The Government announcement stating that grants will have an exclusion to stop money being used for “lobbying” has a worrying edge to it. The exact phrase that will be inserted into grant agreements refers to activity ‘intended to influence or attempt to influence’. But my concern is how will it be determined (and who will determine) when such activity is ‘lobbying’ and when is it sound feedback and advocacy that will benefit the public through Government policy?
Charities often deal with the weakest and most vulnerable people in society. They deal with thorny issues where there is no “market”, no other support mechanism. So some charities not only help those who have been left out of the system but also raise their issues with those in power. They can be the voice for those who have no voice.
Whilst no one would want to see taxpayers money being misused, surely the issue is about two main elements: transparency of the charity and susceptibility to persuasion of MPs. Charities should state clearly how much money they spend, and how it is spent, and the funders can then decide whether to fund or not. I don’t know a great deal about the dark corridors populated by the lobbyist, but if their case is sound then it is up to the lobbyist to make the case. If it is not sound they should be dismissed and the MPs in question will ignore the approach. There are many cases where advocacy has changed the lives of people for the better. Do we want those voices silenced?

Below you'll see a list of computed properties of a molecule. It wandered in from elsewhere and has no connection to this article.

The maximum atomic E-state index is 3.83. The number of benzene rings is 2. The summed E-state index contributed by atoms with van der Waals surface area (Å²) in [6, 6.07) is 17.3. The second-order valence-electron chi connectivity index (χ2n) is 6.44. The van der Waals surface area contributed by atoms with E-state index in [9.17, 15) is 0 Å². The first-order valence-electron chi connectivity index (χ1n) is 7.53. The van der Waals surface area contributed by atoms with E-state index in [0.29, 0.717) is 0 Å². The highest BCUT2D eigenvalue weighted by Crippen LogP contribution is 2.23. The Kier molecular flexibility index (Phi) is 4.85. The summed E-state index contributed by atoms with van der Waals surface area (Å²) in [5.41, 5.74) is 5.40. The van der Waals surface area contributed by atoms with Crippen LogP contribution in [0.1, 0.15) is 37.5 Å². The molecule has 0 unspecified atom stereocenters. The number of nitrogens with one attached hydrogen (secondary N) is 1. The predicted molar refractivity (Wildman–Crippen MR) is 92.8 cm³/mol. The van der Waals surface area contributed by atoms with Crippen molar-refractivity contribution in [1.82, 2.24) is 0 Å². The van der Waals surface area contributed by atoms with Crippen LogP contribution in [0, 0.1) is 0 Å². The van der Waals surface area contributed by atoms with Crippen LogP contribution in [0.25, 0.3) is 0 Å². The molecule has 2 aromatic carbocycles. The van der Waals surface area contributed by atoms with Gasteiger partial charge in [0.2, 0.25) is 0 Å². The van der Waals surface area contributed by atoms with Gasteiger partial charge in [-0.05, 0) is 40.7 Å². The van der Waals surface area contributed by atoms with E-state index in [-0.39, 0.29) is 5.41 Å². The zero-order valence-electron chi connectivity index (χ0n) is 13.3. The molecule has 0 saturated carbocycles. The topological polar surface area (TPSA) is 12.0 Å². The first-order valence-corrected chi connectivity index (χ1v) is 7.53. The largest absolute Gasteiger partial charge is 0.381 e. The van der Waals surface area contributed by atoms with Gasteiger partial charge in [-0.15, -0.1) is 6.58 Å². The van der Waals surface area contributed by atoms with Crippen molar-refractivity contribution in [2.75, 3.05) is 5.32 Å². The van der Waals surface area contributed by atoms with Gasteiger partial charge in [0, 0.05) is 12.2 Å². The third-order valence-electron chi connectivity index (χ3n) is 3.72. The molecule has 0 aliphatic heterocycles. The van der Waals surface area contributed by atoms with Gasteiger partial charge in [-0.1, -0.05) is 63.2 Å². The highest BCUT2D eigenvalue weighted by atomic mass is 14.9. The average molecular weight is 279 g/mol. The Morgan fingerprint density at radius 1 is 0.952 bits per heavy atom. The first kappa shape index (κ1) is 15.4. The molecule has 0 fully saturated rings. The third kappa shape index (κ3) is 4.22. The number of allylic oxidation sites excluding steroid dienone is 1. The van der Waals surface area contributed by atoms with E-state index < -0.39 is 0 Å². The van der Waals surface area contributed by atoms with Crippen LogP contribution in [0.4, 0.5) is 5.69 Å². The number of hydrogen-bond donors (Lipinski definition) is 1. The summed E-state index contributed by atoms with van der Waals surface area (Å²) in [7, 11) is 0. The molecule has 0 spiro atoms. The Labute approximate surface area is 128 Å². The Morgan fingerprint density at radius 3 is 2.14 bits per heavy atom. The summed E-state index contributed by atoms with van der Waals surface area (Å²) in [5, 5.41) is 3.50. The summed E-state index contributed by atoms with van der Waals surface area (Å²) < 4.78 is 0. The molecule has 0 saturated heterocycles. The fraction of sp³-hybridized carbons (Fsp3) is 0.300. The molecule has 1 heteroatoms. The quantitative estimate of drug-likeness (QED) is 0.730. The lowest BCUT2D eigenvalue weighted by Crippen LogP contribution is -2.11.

We should not seek to silence the voice of some of the most poorly supported in society, but rather be more transparent about how money is spent – and hope our MPs can ignore the siren call of the unjust lobbyist.
Update – Weds 10th February: NAVCA has expressed concern about the government’s planned anti-lobbying legislation at ‘NAVCA fears gagging clauses will hit the most vulnerable‘, and tonight’s edition of The Moral Maze is devoted to this subject: The Moral Maze, Wednesday 10th Feb 8pm.